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4 Ways Retailers can Handle Increased Demand for Remote Service

Operating in the New Normal: 4 Ways Retailers can Handle Increased Demand for Remote Service

Written by

Steve Buzinski

Business Development Manager, Traction on Demand

Key strategies for retailers to handle increased demand for remote service in the “new normal”

While brick and mortar stores have been closed, retailers have been keeping busy. Inquiries about products that would traditionally have been addressed in-store or through the website have been redirected to customer service teams that struggle to handle the increased volume of calls and broader knowledge requirements needed by customers. Though many retail stores are opening up again, many customers may continue to rely heavily on remote interactions with retailers.

First things first: being busy is a good thing! Keeping customers engaged will make them more likely to visit retail stores when they reopen, while enabling customers to continue engaging remotely will allow them to engage in-person when they’re comfortable returning to normal routines. 

“Many customers may continue to rely heavily on remote interactions with retailers.”

The question then, is how to handle this concentrated workload that’s fallen on customer service teams. For retailers that don’t typically experience a high inbound call volume, now is the time to look into a call centre. Retailers that have already invested in call centres should direct additional resources to increase their capacity. Prioritizing four key objectives will help customer service teams retain and delight customers even after a return to business-as-usual. 

1) Meet customers where they want to be met

The brick and mortar location is one of the most important channels where retailers engage with their customers. If it’s shut down or if customers aren’t ready to return to normal activities, it’s even more important for customers to have the option to engage on a channel of their choosing. Retailers should take stock of the communication channels they support, and ensure — if they have a call centre — it’s configured and has all the information ready to take a customer through a full service case journey, leading to a happy customer.

(Tip: Through Salesforce Care, retailers that don’t currently have a call center can access free or discounted licensing.)

This is where Salesforce can truly thrive, enabling customers to submit cases and service requests through a wide range of channels: text, social media, email, chat (and bots), phone, web portal and mobile video chat. No matter what channel the customer chooses, they will enjoy the same experience, all while the service agent leverages a single console. 

Salesforce has also recently released an offering to support a virtual shopping experience where customers can engage with a sales or service representative from the comfort of their living room.

2) Help agents access information faster 

Customer service is all about knowledge: knowing the customer as well as the options available to address their needs. A common challenge service departments face is that they have the information they need, it’s just difficult to access. Moving from one system to another, searching for information takes up a lot of time.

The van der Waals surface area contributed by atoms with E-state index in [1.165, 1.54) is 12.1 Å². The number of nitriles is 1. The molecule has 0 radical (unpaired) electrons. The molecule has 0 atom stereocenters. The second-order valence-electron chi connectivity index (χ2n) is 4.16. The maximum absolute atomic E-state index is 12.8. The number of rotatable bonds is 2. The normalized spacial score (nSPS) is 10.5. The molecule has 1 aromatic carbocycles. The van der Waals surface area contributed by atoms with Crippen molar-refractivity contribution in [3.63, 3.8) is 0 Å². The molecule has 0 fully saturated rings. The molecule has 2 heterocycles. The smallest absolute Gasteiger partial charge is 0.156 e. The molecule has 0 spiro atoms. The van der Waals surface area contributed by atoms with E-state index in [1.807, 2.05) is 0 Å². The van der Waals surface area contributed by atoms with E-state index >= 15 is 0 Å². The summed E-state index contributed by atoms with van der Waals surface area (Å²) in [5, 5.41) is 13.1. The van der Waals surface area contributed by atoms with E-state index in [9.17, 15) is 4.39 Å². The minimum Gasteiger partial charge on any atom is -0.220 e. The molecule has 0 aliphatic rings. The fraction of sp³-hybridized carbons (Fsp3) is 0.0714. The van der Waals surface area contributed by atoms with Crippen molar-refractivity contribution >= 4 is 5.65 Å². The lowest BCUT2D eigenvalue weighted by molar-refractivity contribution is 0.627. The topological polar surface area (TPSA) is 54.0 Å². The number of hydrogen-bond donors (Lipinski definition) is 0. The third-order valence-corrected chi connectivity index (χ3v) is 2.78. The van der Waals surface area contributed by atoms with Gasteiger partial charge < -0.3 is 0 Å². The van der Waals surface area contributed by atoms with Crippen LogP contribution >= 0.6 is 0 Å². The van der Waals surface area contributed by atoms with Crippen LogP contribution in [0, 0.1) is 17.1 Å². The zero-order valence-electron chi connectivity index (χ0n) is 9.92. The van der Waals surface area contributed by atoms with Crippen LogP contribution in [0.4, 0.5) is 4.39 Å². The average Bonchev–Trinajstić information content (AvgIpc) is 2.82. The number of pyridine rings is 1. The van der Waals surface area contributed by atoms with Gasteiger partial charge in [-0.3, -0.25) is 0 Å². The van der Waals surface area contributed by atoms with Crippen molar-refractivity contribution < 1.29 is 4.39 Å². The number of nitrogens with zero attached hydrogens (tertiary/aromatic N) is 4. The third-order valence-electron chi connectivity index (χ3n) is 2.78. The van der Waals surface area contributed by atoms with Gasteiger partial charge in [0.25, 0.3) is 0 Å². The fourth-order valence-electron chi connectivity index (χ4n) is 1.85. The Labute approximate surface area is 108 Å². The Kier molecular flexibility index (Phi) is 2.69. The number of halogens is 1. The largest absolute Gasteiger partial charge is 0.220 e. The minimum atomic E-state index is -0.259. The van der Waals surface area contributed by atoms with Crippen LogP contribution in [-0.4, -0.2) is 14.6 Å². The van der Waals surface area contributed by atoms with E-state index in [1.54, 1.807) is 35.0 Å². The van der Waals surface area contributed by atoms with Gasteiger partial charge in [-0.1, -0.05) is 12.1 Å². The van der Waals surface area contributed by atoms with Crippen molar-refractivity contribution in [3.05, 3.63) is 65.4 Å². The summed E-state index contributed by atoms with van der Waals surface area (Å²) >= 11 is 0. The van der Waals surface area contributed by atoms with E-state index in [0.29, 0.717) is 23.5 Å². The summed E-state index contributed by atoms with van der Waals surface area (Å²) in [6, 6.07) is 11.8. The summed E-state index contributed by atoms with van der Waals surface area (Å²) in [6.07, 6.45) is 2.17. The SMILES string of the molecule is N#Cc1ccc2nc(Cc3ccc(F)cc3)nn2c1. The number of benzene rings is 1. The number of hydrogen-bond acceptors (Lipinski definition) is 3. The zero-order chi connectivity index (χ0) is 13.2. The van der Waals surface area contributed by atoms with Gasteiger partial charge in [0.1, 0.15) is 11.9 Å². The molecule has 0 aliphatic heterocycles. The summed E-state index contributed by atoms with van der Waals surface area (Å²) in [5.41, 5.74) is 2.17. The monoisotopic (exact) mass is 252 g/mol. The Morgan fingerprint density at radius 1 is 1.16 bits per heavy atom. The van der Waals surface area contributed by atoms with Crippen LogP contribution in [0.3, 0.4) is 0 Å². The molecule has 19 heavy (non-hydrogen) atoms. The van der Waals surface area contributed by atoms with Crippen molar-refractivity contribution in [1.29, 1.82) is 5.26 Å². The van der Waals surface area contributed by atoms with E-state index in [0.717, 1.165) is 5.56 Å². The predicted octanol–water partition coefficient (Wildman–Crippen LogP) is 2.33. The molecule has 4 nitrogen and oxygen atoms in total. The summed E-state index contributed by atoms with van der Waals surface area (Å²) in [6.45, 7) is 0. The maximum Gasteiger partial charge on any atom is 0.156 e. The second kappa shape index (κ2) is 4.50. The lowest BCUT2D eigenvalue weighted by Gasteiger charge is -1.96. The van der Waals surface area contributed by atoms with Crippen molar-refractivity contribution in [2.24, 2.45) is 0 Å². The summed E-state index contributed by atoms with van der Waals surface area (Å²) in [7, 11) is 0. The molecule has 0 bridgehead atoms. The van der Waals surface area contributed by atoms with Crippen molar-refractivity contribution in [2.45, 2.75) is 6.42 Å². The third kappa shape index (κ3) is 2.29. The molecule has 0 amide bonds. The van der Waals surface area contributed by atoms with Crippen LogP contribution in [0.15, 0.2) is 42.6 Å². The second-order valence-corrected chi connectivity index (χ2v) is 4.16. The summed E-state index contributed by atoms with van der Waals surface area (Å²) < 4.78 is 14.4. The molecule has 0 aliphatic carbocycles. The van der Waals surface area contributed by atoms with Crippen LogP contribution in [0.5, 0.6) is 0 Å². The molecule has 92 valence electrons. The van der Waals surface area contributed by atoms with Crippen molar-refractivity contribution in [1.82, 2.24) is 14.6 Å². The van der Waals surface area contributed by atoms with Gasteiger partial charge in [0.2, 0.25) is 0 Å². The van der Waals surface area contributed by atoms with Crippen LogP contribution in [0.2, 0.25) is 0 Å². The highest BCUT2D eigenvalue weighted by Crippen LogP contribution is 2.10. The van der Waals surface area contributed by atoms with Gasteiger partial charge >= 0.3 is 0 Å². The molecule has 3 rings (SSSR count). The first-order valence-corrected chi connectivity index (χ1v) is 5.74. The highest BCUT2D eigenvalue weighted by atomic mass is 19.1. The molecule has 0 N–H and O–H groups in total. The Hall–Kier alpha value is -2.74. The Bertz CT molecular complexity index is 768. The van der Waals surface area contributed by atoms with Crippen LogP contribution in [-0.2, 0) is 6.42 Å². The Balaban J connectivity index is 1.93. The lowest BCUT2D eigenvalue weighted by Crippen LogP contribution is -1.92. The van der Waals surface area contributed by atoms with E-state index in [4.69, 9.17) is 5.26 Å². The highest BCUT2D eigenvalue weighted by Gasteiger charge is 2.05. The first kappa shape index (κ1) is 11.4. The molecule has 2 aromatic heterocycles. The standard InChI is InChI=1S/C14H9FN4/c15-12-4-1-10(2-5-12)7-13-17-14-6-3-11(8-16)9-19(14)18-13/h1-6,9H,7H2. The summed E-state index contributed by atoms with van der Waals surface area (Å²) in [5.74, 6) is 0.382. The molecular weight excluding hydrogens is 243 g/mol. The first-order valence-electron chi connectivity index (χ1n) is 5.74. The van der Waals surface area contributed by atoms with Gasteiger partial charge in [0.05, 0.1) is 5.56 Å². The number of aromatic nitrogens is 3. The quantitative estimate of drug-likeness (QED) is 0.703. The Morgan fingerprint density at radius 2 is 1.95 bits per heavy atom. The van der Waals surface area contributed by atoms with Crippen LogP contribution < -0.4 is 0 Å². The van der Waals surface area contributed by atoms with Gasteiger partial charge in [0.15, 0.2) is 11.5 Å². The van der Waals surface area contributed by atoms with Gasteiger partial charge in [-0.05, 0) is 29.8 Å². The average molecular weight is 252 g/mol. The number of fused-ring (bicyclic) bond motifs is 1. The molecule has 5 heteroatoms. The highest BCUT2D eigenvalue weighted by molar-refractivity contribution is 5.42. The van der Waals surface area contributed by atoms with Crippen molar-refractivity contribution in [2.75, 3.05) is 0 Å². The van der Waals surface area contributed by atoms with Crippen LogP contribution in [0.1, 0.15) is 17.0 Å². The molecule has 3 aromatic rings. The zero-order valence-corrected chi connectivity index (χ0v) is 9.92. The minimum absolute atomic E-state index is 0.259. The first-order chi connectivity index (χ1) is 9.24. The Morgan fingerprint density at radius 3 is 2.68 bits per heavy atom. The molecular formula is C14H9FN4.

Having a consolidated customer view translates into less frustrating investigation for agents. With Service Cloud, agents gain access to customer data through the Service Console and can consult a robust knowledge base all within the same platform. That leads to faster case resolution for happy customers and more productive service agents.

3) Deflect cases through self-service customer resources

One way retailers can both provide additional choice for customers and reduce case volume is to set up self-service resources for customers to consult. Typically, this includes a customer-facing repository of knowledge articles that address common queries and allow customers to avoid waiting in call queues if possible. 

Once retailers have enabled all other channels, they can leverage Salesforce Communities to provide an additional choice. A public facing Customer Community would provide customers with access to knowledge articles. Through additional features like predictive search (auto-populate related articles when using the search bar) and chat (help guide the customer to the right resources), retailers enable customers to self-serve their issues which deflects inbound cases.

4) Invest in outbound technology

This last strategy is about transforming customer service experience into an asset that can facilitate growth. Bringing customer service and marketing together, or merging inbound and outbound activities, will leave the customer with a greater sense of cohesion. They’ll feel that the retailer knows and remembers them, no matter who they’re talking to. Linking call centre data to the rest of the business allows sales and marketing to gain a 360 degree customer view. 

Beyond COVID-19

In some locations, retail customers are once more shopping at physical stores, but that doesn’t mean investing in remote service is a short-term solution. In-person interactions at brick-and-mortar locations are just one of the many ways customers want to connect to retailers. Maintaining a unified and branded experience across all channels will enable retailers to get back to growing the customer base they’ve retained through this crisis. Meet the rising expectations of customers in the new decade.

If your retail organization is interested in implementing Service Cloud through Salesforce Care, read about our Salesforce Care Extensions on our COVID Response page. Or, if you have a unique use case, reach out to us below.

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